How to choose antivirus software
Protecting our property from criminals is something most of us do, whether it’s locking our house, our car, or even our bike. But what about protecting the personal information on your computer from viruses and cybercriminals? To help with that, Consumer Reports recently tested antivirus software and explains why you don’t have to pay much—if anything—to get solid protection.
With so many options available for antivirus software, it can be hard to tell which one would offer you the best protection. And as a reminder, you do need protection.
In its Internet Crime Report, the FBI says it received nearly 800,000 reports of cybercrime in 2020, and that’s up 69 per cent from 2019.
Consumer Reports put more than 30 antivirus programs through a battery of tests, exposing computers running both Windows 10 and macOS to malware, malicious websites, and phishing attempts. CR also gave each of the programs a data privacy score based on how the company says it collects, shares and uses your data.
The good news is that you don’t have to pay to get solid antivirus protection that also protects your personal information. CR says Kaspersky Security Cloud Free and AVG Antivirus for Mac both provide a very good defense against threats.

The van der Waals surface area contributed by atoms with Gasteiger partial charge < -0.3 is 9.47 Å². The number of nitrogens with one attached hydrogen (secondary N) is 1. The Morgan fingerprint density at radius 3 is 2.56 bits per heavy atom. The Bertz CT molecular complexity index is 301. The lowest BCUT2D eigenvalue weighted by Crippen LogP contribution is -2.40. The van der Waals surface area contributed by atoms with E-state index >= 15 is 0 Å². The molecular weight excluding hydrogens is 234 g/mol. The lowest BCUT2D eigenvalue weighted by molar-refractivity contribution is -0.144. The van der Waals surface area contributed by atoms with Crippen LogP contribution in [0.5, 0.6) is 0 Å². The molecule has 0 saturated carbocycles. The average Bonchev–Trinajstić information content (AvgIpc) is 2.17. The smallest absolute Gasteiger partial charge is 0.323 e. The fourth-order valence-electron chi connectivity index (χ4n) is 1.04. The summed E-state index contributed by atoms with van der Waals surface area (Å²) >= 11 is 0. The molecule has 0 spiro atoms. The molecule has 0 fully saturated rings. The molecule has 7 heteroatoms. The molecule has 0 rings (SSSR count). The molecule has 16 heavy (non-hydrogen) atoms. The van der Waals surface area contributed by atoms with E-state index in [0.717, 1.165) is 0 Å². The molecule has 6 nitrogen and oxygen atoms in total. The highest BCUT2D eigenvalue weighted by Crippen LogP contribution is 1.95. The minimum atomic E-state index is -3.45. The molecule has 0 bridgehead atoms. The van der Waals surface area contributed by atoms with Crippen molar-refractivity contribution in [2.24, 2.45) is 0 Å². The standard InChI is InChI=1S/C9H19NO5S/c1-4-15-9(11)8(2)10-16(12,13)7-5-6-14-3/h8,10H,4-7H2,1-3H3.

That’s right, Macs need antivirus software too.
Both programs are free and they both got a score of Excellent for advertising, which means you won’t be bombarded with ads to upgrade your service.
Yet CR says paid programs do offer some extra benefits. The top-rated F-Secure SAFE offers a parental filter, banking protection, and anti-ransomware and spyware technology.
If you opt to pay for software, the experts at Consumer Reports caution that a higher price doesn’t necessarily mean better protection.
Consumer Reports also says to make sure you’re downloading antivirus software from a trusted site instead of clicking on an ad promising free antivirus protection. It’s best to go straight to the source and manually type in the web address for the product you choose.
With files from Consumer Reports